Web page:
• You can find a flaw in anything. I believe in automation, but humans still require the training – in the just in case – automation fails. Having a car do the driving, does not mean we don’t need to know how to drive. Just ask yourself, how many people can drive a manual (stick shift car), Mindblower!

  4. Not a chance, Way to much room for error. Its bad enough in some places to deal with your average licensed driver that decides to text or talk on the phone or put on makeup in the mirror while trying to drive. I can see a lot of serious accidents coming if this proceeds forward.

  5. Pie in the sky! We live in the real world where snow, ice, mud, and road junk will all affect the sensors needed to make these robots work. And, understand, these are Robots! Robots need to see their surroundings and evaluate a course of action based on the programing supplied. No matter how advanced the programing, computers, and, hardware, it all comes down to those sensors. Cover them with icy slush, mud, or wack them with flying rocks from a passing truck, then what? All that salt ,spread on the roads, might not be to the liking of electrical connections or Radar Electronics. Yet, every article I read about, on these Robot Cars, fails to address the weakness in these sensors. In a perfect world, they sound great. We all live in the real,dirty, slushy world! But, Dream On!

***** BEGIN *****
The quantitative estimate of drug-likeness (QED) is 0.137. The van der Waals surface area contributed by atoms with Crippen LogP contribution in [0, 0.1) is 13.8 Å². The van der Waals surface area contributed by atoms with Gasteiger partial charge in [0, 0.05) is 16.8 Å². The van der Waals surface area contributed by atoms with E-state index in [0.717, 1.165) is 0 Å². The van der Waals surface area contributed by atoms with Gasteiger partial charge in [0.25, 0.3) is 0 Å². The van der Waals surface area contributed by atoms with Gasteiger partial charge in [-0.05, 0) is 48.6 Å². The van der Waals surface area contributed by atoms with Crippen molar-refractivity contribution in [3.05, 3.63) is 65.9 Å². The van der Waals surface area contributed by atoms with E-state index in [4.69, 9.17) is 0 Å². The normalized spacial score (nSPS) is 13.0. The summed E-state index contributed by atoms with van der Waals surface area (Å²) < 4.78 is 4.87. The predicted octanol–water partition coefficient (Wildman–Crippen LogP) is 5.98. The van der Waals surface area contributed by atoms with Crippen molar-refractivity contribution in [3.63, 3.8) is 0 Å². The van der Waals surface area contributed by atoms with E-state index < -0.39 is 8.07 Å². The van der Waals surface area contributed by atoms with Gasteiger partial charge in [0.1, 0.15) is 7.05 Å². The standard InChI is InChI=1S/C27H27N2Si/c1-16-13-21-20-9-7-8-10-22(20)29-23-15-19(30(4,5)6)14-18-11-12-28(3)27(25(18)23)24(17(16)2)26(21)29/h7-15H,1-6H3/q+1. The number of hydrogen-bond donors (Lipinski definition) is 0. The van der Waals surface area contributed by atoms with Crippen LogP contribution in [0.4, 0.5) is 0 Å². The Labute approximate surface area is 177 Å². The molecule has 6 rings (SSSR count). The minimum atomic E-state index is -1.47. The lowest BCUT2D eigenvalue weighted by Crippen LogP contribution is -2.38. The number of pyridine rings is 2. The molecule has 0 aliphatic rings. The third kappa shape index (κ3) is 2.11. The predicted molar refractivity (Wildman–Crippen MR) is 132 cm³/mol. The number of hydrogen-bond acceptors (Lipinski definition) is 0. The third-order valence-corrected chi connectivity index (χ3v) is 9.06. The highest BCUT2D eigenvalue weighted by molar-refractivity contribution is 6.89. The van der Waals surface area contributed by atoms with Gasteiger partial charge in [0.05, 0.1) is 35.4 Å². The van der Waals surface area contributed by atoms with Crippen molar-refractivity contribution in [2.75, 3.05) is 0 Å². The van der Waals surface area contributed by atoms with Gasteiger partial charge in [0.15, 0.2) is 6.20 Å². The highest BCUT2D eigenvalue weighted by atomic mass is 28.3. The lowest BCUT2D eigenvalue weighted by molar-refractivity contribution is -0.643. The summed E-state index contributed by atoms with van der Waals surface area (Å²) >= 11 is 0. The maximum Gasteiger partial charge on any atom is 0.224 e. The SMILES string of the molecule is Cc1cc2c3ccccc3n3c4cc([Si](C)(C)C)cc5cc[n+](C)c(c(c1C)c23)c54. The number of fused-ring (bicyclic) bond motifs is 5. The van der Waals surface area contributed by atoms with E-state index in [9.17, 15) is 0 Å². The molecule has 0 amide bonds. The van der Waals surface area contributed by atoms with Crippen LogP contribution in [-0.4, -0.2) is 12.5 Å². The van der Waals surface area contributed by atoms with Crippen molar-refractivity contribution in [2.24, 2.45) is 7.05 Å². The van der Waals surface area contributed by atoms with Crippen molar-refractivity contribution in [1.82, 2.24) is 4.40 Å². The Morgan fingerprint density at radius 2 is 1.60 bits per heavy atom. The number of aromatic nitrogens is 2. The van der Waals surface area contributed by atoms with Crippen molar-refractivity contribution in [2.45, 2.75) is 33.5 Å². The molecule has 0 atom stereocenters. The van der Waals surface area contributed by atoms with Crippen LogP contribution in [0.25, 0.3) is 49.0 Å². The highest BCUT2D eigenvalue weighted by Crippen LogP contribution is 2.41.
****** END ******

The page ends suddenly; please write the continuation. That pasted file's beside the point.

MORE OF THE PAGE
• You make a good point, that is another issue they will have to figure out. Mother Nature is just something else they will have to deal with. I guess if we did not dream big we would not be where we are today.

  6. Of course it will happen. It’s inevitable. Learn from history – go back a hundred years and all the doubters posting here will see themselves as the naysayers put-off by the concepts of automobiles and airplanes. The technology will persevere.

    • Yep it will happen even if we don’t want it too. Just want some more of the bugs worked out before I ride in one.

  7. Big Booty, at it again!

    Self driving cars, how exciting! The Jetsons are coming to life!

    Tesla is doing much in the way of automated controls and real life testing with their autopilot features. It requires drivers to be driving still and is used more of a safety feature to help avoid collisions. Tesla’s autopilot can control cruise control based on cars in front and around it, merge lanes with a tap of a button and even take turns by itself, though Tesla does not encourage drivers to rely on these features to get them around.

    There’s loads of testing we need, much like all technology, and maybe there needs to always be an option for manual controls in the event of malfunction, but self-driving cars are great news! As we become a more distracted world, congested freeways, fast highway speeds and busy intersections aren’t always the safest place. If we had computers operating 100% of the time, analyzing the scene thousands of times a second, maybe it could be a much safer driving experience! After all, a computer never has to take a call, calm the crying backseat passengers or check out the attractive passerby.

    As far as legal and insurance goes, those are some great mysteries of autonomous vehicles. I love that you address those questions as I hadn’t even thought about insurance! Like with all new technology, we’ll have to learn to grow with it on the legal and insurance side, but it’s a conversation waiting to be had.

    As of right now, we’re entering the beta stages of self-driving cars. It’s an exciting time but you’re right, maybe we should be cautious of the potentially dangerous situations that could occur. Cue some punk 16-year-old snap-chatting his new tattoo behind the wheel of an autonomous vehicle.